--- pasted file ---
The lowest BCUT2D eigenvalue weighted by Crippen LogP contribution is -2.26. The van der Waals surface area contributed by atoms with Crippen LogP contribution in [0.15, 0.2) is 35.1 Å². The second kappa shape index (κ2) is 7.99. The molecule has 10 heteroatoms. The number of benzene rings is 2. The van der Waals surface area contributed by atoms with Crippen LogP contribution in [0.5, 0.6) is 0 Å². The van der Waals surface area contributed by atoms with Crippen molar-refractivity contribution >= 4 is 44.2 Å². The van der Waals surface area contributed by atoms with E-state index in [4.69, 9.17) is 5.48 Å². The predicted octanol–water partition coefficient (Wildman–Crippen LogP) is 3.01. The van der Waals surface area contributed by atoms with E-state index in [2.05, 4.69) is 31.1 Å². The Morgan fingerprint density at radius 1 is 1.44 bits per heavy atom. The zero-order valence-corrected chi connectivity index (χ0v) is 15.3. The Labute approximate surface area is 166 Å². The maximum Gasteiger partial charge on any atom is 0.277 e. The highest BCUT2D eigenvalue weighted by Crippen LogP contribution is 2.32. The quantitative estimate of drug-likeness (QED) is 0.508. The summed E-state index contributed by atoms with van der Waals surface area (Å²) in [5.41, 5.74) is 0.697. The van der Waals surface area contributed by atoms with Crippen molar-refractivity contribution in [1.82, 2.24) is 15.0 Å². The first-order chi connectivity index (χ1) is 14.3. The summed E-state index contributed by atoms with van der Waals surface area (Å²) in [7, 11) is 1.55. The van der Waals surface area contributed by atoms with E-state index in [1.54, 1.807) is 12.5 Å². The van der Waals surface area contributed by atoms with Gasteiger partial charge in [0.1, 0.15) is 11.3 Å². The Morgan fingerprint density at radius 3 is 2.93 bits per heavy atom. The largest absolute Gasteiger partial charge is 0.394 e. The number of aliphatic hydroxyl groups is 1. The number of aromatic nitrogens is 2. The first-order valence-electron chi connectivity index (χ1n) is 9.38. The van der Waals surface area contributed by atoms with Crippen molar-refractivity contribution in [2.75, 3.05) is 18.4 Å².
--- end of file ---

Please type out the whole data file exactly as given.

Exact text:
The lowest BCUT2D eigenvalue weighted by Crippen LogP contribution is -2.26. The van der Waals surface area contributed by atoms with Crippen LogP contribution in [0.15, 0.2) is 35.1 Å². The second kappa shape index (κ2) is 7.99. The molecule has 10 heteroatoms. The number of benzene rings is 2. The van der Waals surface area contributed by atoms with Crippen LogP contribution in [0.5, 0.6) is 0 Å². The van der Waals surface area contributed by atoms with Crippen molar-refractivity contribution >= 4 is 44.2 Å². The van der Waals surface area contributed by atoms with E-state index in [4.69, 9.17) is 5.48 Å². The predicted octanol–water partition coefficient (Wildman–Crippen LogP) is 3.01. The van der Waals surface area contributed by atoms with E-state index in [2.05, 4.69) is 31.1 Å². The Morgan fingerprint density at radius 1 is 1.44 bits per heavy atom. The zero-order valence-corrected chi connectivity index (χ0v) is 15.3. The Labute approximate surface area is 166 Å². The maximum Gasteiger partial charge on any atom is 0.277 e. The highest BCUT2D eigenvalue weighted by Crippen LogP contribution is 2.32. The quantitative estimate of drug-likeness (QED) is 0.508. The summed E-state index contributed by atoms with van der Waals surface area (Å²) in [5.41, 5.74) is 0.697. The van der Waals surface area contributed by atoms with Crippen molar-refractivity contribution in [1.82, 2.24) is 15.0 Å². The first-order chi connectivity index (χ1) is 14.3. The summed E-state index contributed by atoms with van der Waals surface area (Å²) in [7, 11) is 1.55. The van der Waals surface area contributed by atoms with E-state index in [1.54, 1.807) is 12.5 Å². The van der Waals surface area contributed by atoms with Gasteiger partial charge in [0.1, 0.15) is 11.3 Å². The Morgan fingerprint density at radius 3 is 2.93 bits per heavy atom. The largest absolute Gasteiger partial charge is 0.394 e. The number of aliphatic hydroxyl groups is 1. The number of aromatic nitrogens is 2. The first-order valence-electron chi connectivity index (χ1n) is 9.38. The van der Waals surface area contributed by atoms with Crippen molar-refractivity contribution in [2.75, 3.05) is 18.4 Å².